B-29 ‘FIFI’ cleared for flight

On Tues. July 6, the FAA issued an Airworthiness Certificate allowing the Commemorative Air Force (CAF) B-29 Superfortress crew to begin Phase I flight-testing of “FIFI.” Phase I flight-testing will begin in the afternoon on Fri., July 9, and continue through Sat., July 10. During these test flights, the B-29 crewmembers will be required to depart Midland International Airport (MAF) in Texas for unpopulated areas. Upon returning from the flights, the crew will need to dismantle areas of the aircraft to review the aircraft’s performance and safety.

On Mon., July 12, the B-29 will be in flight for crew training. During these training exercises the B-29 crew will be performing touch-and-gos at Midland International Airport.

The CAF Airpower Museum will open its doors at 7 a.m. on July 12 for visitors who would like to get a front row seat for FIFI’s pre-flight preparations and flight. Visitors to the museum will be ushered to the main hangar for an up-close view of the crew preparing this massive bomber for flight. Once FIFI begins to head for the runways, visitors will be escorted to a prime viewing area, to witness the B-29’s crew training.

Monday will also mark the beginning of the museum’s new summer hours. From July 12 through Sept. 6, the CAF Airpower Museum will be open Monday through Saturday, 9 a.m. to 5 p.m.

The B-29 was originally fitted with the Wright R-3350-57AM engine, which had a less-than-desirable reputation since its inception. True to this reputation, FIFI has experienced numerous problems with her engines in the 30-plus years she has been flying with the CAF. Following the discovery of metal shavings in the engine oil, the B-29/B-24 Squadron held a lengthy series of meetings with CAF personnel and experts in the field of aircraft restoration and the decision was made to not fly the plane again until it could be fitted with engines that are a custom built combination of the R-3350-95W and R-3350-26WD engines. The refit required reworking the engine mounts and some of the engine cowling, making it a lengthy undertaking.

When the Commemorative Air Force (then Confederate Air Force) began searching for a B-29 for its collection of historical military aircraft, World War II had been over for 21 years. The Superfortresses that helped end it had long since yielded to new generations of jet-powered strategic bombers and vanished. According to the United States Air Force, no B-29s remained in inventory, even at storage or disposal depots. But the CAF colonels had faith and it paid off.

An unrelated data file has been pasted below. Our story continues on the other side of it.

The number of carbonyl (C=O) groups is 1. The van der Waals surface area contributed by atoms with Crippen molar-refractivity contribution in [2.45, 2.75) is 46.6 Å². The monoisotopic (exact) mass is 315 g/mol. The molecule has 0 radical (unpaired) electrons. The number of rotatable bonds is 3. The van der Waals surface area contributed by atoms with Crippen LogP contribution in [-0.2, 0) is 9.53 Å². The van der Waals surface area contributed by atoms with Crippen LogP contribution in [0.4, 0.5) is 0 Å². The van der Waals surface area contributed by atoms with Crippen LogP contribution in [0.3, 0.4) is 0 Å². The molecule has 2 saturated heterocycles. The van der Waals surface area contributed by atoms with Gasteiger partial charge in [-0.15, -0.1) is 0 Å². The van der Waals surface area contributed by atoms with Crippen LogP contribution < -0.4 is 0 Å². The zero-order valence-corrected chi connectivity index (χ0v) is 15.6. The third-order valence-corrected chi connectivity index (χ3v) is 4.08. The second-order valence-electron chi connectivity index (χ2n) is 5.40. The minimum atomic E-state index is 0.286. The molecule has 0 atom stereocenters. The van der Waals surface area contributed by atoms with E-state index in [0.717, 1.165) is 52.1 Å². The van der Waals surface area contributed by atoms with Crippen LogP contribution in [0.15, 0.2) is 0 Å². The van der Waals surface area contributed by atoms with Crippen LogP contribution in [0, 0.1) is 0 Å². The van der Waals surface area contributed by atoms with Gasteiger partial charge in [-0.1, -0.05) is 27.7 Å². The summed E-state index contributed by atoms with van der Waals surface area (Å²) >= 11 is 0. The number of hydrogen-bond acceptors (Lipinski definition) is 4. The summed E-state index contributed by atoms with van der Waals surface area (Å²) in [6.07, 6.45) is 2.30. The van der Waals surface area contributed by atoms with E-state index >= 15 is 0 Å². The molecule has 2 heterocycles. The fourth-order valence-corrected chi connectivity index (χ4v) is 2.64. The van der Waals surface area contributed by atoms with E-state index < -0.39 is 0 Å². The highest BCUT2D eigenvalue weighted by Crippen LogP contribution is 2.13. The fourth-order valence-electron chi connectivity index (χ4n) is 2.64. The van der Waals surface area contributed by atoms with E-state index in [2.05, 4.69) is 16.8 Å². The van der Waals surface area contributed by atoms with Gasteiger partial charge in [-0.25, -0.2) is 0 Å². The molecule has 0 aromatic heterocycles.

In 1971, a pilot reported sighting a number of what might have been B-29s in the California desert near China Lake. The CAF learned the aircraft were indeed Superfortresses that had been parked at a Navy weapons center for 17 years. They had been used for gunnery targets and abused by heat, sand and vandals. After much negotiation, paperwork and a painstaking process of elimination to find the best survivor, the CAF added B-29 SN44-62070 to its fleet. That was just the beginning of the task. The complete restoration to CAF standards of airworthiness was a long and expensive project involving more than three years of fund-raising and hard work. Late in 1974, the CAF’s B-29 was christened FIFI and joined the other World War II fighters and bombers to preserve the memories and teach lessons of mankind’s greatest war.

Collecting, restoring and flying vintage historical aircraft for more than half a century, the Commemorative Air Force (CAF) ranks as one of the largest private air forces in the world. The CAF is dedicated to Honoring American Military Aviation through flight, exhibition and remembrance. A non-profit educational association, the CAF has approximately 9,000 members and a fleet of 156 airplanes distributed throughout the country to 74 units located in 27 states for care and operation. For more information: CommemorativeAirForce.org or 432-563-1000.

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